A well-known photojournalist will not be teaching this fall at the University of Nebraska-Lincoln after a Title IX harassment complaint was filed against him and the university issued a finding that the conduct complained of had occurred.
A student at the university filed the complaint against Bill Frakes, a former Sports Illustrated staff photographer and the 1983 Photographer of the Year in the Pictures of the Year competition. The university’s office of institutional equity and compliance told the student that it found by a preponderance of the evidence that the respondent had sexually harassed the student by making unwanted sexual comments about her, and in doing so created a hostile environment for the student. The university also stated that it would take appropriate corrective action.
The university, when asked by the NPPA for information about a Title IX harassment complaint at their journalism college, issued this statement through email:
“Visiting Professor Bill Frakes’ appointment was to run through the fall 2017 semester. However, Prof. Frakes is not teaching any courses at Nebraska this fall.”
Citing confidentiality regarding personnel matters, the university did not comment further. Through Title IX procedures, a person accused of such conduct has the right to a hearing in such matters.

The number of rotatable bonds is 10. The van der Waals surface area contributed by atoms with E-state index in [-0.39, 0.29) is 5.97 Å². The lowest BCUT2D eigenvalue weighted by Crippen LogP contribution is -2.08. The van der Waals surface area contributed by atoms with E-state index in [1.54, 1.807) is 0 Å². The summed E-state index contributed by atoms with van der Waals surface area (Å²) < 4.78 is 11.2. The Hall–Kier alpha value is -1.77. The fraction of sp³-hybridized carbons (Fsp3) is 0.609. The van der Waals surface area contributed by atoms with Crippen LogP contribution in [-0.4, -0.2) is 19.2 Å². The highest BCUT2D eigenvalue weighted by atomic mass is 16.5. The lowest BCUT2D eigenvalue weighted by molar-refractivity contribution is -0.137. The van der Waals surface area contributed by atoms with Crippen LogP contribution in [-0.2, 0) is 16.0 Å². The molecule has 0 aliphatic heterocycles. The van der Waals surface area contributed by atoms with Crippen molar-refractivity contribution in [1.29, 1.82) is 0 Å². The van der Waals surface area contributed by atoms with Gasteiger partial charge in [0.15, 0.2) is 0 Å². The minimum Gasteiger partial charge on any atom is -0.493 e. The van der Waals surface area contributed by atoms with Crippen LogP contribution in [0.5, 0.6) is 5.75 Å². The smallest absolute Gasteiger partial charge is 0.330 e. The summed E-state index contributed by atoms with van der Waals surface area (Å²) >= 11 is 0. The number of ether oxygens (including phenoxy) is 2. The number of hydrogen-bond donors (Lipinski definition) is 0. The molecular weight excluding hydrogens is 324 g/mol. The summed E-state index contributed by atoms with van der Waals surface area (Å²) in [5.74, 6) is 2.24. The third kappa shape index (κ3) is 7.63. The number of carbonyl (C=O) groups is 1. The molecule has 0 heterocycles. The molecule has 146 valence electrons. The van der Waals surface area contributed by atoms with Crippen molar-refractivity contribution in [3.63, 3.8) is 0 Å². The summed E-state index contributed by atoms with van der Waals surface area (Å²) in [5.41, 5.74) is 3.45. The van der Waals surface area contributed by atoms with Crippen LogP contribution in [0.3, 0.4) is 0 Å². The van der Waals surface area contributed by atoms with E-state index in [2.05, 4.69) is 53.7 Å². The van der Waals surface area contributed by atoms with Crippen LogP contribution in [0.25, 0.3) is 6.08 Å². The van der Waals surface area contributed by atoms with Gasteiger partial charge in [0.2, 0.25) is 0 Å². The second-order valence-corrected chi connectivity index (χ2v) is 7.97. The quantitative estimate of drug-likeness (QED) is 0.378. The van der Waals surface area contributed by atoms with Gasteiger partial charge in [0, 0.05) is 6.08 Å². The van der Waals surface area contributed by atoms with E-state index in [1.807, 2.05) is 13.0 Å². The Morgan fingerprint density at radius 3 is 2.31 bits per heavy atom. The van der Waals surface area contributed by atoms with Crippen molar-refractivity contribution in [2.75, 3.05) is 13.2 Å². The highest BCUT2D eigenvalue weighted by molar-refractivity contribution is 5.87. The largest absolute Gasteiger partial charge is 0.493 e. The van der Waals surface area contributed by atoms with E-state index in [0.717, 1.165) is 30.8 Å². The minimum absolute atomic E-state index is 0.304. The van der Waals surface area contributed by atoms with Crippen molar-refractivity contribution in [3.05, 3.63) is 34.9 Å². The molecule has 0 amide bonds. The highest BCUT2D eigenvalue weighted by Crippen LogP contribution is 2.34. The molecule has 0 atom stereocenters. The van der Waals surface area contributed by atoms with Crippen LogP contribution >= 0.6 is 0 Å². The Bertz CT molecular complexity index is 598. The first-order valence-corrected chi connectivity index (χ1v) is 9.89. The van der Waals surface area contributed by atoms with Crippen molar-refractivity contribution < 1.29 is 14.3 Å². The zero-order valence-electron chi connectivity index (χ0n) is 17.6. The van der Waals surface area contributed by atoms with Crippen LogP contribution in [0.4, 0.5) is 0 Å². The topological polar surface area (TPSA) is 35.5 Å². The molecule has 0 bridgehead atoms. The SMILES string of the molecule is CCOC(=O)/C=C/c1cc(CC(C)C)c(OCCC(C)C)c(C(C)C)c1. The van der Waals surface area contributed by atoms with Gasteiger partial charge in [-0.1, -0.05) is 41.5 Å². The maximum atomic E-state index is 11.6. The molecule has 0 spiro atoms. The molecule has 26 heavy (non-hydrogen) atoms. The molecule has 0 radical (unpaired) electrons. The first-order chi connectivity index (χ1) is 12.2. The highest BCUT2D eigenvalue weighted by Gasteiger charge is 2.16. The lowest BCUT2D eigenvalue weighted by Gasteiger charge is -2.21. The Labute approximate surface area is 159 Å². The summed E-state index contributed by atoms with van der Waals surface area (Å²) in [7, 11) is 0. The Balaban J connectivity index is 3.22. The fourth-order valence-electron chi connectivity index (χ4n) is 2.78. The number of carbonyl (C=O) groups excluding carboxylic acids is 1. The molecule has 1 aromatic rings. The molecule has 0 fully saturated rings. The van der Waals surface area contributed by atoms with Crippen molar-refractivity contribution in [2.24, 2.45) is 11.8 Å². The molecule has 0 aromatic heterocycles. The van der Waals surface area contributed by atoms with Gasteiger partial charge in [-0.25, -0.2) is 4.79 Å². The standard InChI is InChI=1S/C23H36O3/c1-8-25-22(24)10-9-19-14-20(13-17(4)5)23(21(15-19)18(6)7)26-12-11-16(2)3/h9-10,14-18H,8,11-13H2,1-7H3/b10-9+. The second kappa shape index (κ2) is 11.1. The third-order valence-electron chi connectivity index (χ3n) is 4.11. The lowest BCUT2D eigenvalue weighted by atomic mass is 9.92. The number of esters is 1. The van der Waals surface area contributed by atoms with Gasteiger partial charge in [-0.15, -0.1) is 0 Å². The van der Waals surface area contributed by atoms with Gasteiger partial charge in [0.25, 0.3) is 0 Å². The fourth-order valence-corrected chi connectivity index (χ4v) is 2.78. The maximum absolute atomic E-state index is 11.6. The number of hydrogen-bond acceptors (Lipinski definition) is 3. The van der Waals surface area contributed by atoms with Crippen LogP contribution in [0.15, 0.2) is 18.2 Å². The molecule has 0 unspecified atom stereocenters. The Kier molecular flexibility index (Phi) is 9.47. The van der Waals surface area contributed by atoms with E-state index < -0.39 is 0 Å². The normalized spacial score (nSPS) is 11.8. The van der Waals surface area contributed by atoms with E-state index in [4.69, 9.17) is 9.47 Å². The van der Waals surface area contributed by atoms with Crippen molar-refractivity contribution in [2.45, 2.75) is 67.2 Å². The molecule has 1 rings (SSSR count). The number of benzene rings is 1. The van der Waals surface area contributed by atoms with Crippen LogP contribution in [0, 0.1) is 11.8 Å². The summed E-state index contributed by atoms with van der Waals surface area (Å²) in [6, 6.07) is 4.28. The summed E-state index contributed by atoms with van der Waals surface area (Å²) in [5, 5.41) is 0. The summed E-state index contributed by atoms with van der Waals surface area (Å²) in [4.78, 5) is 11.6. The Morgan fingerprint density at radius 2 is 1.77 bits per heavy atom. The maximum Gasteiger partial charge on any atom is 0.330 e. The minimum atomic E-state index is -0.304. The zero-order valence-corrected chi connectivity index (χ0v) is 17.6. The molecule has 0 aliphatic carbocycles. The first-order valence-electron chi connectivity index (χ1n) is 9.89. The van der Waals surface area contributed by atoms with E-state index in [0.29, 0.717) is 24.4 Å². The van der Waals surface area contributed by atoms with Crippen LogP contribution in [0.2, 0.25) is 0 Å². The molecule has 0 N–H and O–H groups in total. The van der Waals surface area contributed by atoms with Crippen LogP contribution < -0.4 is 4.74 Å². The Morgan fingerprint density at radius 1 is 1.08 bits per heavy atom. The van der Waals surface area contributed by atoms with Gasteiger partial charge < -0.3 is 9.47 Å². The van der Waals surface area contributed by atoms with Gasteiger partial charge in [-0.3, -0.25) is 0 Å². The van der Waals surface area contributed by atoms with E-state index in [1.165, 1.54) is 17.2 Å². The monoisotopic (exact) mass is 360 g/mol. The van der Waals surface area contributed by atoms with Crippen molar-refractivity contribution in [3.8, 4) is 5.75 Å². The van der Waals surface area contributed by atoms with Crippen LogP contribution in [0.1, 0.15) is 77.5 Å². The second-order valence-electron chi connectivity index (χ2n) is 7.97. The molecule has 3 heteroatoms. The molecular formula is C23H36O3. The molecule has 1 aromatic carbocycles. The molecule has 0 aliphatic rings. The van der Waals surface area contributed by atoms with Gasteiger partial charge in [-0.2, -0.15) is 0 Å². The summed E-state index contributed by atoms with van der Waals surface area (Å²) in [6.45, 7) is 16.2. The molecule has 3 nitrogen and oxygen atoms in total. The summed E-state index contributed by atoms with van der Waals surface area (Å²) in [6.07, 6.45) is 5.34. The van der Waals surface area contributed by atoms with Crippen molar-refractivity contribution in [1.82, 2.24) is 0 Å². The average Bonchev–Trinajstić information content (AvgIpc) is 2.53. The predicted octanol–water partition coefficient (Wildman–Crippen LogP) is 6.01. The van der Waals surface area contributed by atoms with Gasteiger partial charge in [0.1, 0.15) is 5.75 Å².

“The final hearing has not taken place. The university has directed that the process be confidential and I intend to honor that request,” Frakes said, in response to a request for comment from the NPPA.
The complaint was filed by Calla Kessler, a student at Nebraska, with additional remarks by at least 10 other students, including photojournalism majors at other universities who have worked with Frakes. Both female and male students submitted statements that they witnessed some of the alleged behavior.
Kessler, who came forward to NPPA and asked to be identified, recently raised the issue in a private Facebook group for women journalists, describing her situation without identifying the professor she was having problems with. The conversation started by Kessler launched an extensive discussion in which other women discussed the ongoing problem of harassment and discrimination in the journalism industry. In July, the NPPA board revised its code of ethics to state that it is an ethical violation to engage in harassment of colleagues, subordinates or subjects.
“I am hoping this conversation opens doors for people who have been in even worse situations than me,” Kessler told the NPPA.
On his personal website, Frakes is also credited with teaching at the University of Miami, the University of Florida and the University of Kansas as an adjunct professor and lecturer. The site also claims he has lectured on photojournalism and multimedia at more than 100 universities.